Mossad agent from past Jordan op suggests solution to Amman embassy crisis

By
July 24, 2017 11:27

Israel will need to drop Temple Mount metal detectors to retrieve embassy guard from Amman, former spy from 1997 case of Hamas leader's poisoning in Jordan tells JPost.

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Israel Jordan

Temple Mount and Israeli embassy in Jordan. (photo credit:KHALIL MAZRAAWI / AFP,REUTERS)

Israel will need to “give up on metal detectors on the Temple Mount” in order to diffuse its crisis with Jordan, a former Mossad agent who helped solve a similar crisis 20 years ago told The Jerusalem Post on Monday.

“If we learn from earlier crises with the Jordanians, as soon as they have Israeli assets – they are effectively holding the security guard [since he cannot leave the embassy] and he is the thing they want – they have the cards,” said Dr. Mishka Ben-David, a former Mossad agent in Amman. In September 1997, he delivered an antidote to Jordanian security officials to cure then-Hamas chief Khaled Mashaal of a poisoning administered by other Mossad agents in an assassination attempt following a major Hamas terrorist attack in Israel.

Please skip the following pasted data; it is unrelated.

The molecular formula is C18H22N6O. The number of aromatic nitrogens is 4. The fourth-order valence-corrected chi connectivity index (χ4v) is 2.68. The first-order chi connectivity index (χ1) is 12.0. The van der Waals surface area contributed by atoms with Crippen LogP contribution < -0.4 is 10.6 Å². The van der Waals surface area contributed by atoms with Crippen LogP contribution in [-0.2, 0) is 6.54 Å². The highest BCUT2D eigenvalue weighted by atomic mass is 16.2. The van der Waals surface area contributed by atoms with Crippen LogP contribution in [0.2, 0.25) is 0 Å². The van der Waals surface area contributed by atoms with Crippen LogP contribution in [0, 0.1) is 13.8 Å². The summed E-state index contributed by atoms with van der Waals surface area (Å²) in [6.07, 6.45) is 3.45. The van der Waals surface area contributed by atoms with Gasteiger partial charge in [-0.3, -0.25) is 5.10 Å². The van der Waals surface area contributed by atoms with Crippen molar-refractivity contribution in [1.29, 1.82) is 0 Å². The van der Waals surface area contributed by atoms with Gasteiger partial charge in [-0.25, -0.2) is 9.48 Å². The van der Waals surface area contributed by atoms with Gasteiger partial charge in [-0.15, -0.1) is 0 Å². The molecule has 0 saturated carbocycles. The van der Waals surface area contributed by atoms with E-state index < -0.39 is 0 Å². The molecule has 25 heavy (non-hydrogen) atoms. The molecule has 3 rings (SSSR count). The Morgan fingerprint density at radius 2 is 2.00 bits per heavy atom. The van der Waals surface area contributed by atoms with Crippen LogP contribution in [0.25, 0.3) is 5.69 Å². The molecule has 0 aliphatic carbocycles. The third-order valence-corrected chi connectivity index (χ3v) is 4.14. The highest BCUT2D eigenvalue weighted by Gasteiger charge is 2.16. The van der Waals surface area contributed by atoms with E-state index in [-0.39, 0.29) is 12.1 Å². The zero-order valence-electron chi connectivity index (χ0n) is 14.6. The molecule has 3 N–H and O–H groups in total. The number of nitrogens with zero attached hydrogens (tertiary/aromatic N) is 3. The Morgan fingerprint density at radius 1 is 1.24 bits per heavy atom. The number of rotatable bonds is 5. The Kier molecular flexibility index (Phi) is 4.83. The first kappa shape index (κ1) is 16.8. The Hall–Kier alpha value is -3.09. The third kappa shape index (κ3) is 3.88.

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“Israel needs to make concessions in a different area, but [ones] connected to relations with Jordan to get [the embassy guard] out safely,” he added, hours before the guard and the rest of the Israeli Embassy staff returned to Israel.
Scene of attack at Israel's embassy in Jordan (credit: REUTERS)

Ben-David, now an author of several spy novels, handed over the antidote when some of the other Mossad agents were caught by Jordan, and Amman threatened to put them on trial and even break into the Israeli Embassy, if other agents involved were not turned over.

Mishka Ben David

Israel and Ben-David eventually helped cure Mashaal and release imprisoned Hamas spiritual leader Sheikh Ahmed Yassin as part of a deal to secure the release of Israeli agents and placate Jordan’s anger over the Mossad assassination attempt on its soil at a time of flowering open relations between the two.